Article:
As mentioned in my last post, my mom and I went for a hike at the Perth Wildlife Refuge on the weekend. Partway along the trail, shortly after we were passed by a couple and their dog (despite the signs that say “no dogs”), we came across this mess of feathers scattered over the snow at the edge of the path. I always wonder, when I find a kill like this, what happened? Who was the victim? And who was the culprit? I’m pretty sure the dog didn’t do it, but beyond that the answer requires some investigation.
I don’t really need to point out (though I will) that the victim was a bird. But what species? Quite often it’s difficult to tell just from body feathers, unless it’s a big puff of bright red (cardinal) or blue (Blue Jay). These feathers are pretty generic in colour, browns and grays. Often, the key to identifying a mass of feathers is to find the tail and/or flight (long wing) feathers. Both were present in this pile, but I focused on the tail feathers (which I lined up nicely in this photo). The long gray shafts, with a dark band and a white tip, are pretty distinctive. Don’t look familiar, though? That’s probably because they’re usually kept concealed underneath the two central tail feathers when the tail is folded closed, and the central feathers don’t bear this pattern. They belonged to a Mourning Dove: check out this fabulous flight image (not mine) to see the tail spread.
That answers the victim. But who was the culprit? The answer is, in part, in the pile of feathers. Although certain carnivorous mammals aren’t opposed to taking birds if they have the opportunity to catch them, out here in the woods they’re probably not a common predator. The vegetation would make an attack difficult, for one thing. In the woods, Mourning Doves are more likely to be roosting than foraging on the ground. Still, a mammal such as a fox or coyote might have managed to get one out in the field a short distance away, and brought it here to eat. Both species will pluck their prey before eating. If the bird was killed by one of these guys, usually the feathers will show some damage from the canid’s teeth, holes in the barbs where the teeth bit through it. Occasionally canids will sheer off, rather than pluck, the long tail feathers from the body, leaving “clipped off” ends to the shafts. These feathers didn’t show either of those signs.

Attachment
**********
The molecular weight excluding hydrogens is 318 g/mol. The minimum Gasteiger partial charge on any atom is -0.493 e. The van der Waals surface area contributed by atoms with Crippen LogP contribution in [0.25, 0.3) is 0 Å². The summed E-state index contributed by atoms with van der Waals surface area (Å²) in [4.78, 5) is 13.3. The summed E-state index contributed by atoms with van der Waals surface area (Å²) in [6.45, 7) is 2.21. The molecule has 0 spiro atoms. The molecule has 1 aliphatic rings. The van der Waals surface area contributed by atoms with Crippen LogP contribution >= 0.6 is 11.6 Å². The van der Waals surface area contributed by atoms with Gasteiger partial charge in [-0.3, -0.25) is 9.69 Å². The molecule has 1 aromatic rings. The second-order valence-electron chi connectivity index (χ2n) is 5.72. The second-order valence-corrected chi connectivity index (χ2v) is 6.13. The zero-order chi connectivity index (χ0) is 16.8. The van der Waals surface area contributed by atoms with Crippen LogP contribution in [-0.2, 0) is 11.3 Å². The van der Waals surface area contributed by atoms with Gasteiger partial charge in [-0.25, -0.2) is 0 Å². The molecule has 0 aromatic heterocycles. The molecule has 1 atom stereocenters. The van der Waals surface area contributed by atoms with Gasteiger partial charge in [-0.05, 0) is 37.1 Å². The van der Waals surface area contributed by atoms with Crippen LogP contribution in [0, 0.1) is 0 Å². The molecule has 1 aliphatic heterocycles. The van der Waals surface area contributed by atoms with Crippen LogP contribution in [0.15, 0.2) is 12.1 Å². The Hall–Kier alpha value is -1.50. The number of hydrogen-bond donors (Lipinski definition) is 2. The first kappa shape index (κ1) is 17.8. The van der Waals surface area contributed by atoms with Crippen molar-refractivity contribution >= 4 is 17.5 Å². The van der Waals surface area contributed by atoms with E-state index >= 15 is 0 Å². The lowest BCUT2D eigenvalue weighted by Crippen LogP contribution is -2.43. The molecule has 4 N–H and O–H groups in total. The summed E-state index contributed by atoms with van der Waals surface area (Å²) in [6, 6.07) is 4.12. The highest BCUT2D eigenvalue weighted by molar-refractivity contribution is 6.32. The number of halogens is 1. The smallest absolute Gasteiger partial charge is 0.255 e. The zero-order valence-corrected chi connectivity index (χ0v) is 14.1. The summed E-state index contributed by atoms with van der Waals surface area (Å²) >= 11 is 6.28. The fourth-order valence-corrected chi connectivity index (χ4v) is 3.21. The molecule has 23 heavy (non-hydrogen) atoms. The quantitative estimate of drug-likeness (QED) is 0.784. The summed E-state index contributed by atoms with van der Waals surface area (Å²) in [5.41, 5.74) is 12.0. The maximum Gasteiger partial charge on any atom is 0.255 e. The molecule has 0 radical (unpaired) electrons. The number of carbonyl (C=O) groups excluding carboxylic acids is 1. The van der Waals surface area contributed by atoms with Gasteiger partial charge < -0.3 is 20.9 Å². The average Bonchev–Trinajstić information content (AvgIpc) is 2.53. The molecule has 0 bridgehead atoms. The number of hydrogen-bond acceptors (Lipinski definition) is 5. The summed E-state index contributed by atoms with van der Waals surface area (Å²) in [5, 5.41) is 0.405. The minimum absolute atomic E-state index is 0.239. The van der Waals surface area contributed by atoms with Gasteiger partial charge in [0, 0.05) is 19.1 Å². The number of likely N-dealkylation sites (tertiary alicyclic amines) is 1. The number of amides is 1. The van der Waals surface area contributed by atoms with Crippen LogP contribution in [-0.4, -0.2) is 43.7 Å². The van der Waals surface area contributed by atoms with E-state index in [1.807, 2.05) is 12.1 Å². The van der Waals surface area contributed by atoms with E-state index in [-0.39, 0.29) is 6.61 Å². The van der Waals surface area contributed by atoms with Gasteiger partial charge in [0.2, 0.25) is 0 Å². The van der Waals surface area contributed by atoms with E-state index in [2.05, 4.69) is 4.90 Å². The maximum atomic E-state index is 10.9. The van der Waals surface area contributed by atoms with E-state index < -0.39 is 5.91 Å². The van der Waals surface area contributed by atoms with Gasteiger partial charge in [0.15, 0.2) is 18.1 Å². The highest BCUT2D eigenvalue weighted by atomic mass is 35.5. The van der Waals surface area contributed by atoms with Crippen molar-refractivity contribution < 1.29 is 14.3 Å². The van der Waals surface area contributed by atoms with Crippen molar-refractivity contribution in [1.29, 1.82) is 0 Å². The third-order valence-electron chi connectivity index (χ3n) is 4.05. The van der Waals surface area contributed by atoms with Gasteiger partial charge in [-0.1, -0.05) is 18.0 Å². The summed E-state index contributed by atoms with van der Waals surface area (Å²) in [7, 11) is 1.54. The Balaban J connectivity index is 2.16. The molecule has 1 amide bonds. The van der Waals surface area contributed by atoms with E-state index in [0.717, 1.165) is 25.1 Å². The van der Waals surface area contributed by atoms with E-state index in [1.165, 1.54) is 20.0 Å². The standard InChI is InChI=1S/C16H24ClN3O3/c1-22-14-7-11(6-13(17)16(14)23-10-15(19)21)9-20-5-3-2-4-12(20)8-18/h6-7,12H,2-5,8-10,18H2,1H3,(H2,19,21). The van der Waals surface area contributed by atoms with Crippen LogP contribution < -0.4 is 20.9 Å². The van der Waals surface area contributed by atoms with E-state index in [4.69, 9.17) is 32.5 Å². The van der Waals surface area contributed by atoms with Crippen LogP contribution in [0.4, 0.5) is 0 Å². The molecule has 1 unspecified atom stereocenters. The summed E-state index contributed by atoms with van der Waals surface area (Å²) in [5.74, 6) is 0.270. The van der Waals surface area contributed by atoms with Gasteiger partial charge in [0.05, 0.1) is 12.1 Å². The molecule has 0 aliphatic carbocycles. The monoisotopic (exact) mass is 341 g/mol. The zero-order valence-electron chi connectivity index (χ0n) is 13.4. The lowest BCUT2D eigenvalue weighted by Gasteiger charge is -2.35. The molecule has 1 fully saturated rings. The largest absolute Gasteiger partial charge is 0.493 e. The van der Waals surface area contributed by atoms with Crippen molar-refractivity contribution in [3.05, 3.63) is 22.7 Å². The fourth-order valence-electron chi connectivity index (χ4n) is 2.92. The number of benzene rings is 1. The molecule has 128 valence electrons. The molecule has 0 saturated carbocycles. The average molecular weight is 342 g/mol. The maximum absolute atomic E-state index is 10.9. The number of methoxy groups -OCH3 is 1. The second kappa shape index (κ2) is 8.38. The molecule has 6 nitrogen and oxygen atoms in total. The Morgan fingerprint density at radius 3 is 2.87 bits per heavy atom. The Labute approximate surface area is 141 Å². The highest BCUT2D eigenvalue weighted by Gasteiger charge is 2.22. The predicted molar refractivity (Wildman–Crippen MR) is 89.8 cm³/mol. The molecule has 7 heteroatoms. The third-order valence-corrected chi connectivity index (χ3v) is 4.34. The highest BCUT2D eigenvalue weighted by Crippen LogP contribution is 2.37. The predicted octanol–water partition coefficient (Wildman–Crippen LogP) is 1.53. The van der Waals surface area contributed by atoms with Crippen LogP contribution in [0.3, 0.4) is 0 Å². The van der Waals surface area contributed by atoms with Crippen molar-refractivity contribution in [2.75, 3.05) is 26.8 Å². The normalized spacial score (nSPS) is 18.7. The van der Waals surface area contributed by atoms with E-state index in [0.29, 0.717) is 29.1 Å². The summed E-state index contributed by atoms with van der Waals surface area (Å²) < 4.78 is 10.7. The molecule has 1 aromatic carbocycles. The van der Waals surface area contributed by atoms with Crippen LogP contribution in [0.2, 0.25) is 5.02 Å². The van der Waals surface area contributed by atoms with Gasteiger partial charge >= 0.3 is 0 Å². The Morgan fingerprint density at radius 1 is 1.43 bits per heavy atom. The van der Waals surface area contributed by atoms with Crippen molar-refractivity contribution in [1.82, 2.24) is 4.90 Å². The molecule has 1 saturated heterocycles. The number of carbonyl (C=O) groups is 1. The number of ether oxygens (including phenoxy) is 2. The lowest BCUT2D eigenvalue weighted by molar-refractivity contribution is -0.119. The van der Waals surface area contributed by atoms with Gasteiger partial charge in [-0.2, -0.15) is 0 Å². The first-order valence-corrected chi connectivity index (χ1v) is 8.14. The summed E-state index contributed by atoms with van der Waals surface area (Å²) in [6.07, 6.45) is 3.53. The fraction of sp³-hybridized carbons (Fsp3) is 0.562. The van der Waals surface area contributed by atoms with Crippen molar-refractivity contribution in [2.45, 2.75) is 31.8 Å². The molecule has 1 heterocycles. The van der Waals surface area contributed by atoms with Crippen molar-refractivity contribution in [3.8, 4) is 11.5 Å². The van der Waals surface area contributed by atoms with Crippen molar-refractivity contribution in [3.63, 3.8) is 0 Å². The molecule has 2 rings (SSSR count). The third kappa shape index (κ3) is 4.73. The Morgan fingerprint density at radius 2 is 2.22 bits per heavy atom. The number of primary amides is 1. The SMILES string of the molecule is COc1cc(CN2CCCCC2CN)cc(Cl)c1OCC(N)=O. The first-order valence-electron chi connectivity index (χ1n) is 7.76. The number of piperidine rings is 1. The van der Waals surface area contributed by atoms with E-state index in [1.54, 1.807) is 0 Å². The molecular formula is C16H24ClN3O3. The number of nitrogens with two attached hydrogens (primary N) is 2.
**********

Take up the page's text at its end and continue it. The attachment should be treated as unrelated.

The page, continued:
Raptors will also damage the feathers as they pull them out of their prey, but because they have bills, not teeth, the damage appears as cut or crushed shafts, near the base of the the feather. I think that the markings on the feathers I’ve indicated with an arrow, above, are the result of pressure from the bill as the feathers were pulled out.
The other clue, at least to me, has to do with the arrangement of the feathers in a semicircle around the bloodied snow where the body was held. In my mind’s eye I can see a raptor standing over its prey, plucking feathers from the body and tossing them with a flick of its head forward of the prey (something like this, perhaps). When I’ve seen a cat plucking a bird it grabs a mouthful of feathers and then shakes its head, spitting them out without any particular direction in mind (you can almost hear it say “pthooy!”). I don’t know whether foxes and coyotes would fall into the former or latter plucking pattern.
Putting these things together (raptor kill of a Mourning Dove in a forest) implies to me that the dove was killed by an accipiter, a group of agile hawks who are built for hunting and manoeuvring through trees. There are three that can occur around here: Sharp-shinned Hawk, Cooper’s Hawk, and Northern Goshawk. The goshawk is rare, and usually found in more pristine habitat than occurs at the Wildlife Refuge, although juveniles in particular may wander about in less-favourable habitat in winter. More probably it was a Sharpie or Cooper’s, however. Both will take Mourning Doves, though they’d be easier targets for the larger Cooper’s. There was an impression in the snow on the side of the bloody print away from the feathers, where I imagine the raptor sat. I don’t know for certain if the print was from the bird’s body, but if it was, the size of it would also suggest the larger Cooper’s Hawk.
Going back to the original scene, it looks like once the hawk got the bird mostly or completely plucked, it decided to take it somewhere else to eat. There was another patch of bloodied snow to one side of all the feathers, and I figure the hawk grabbed the bird to leave, took a hop, then decided it didn’t like the grip it had. So it stopped to readjust the prey, putting the dove down in the snow and making another print before finally leaving.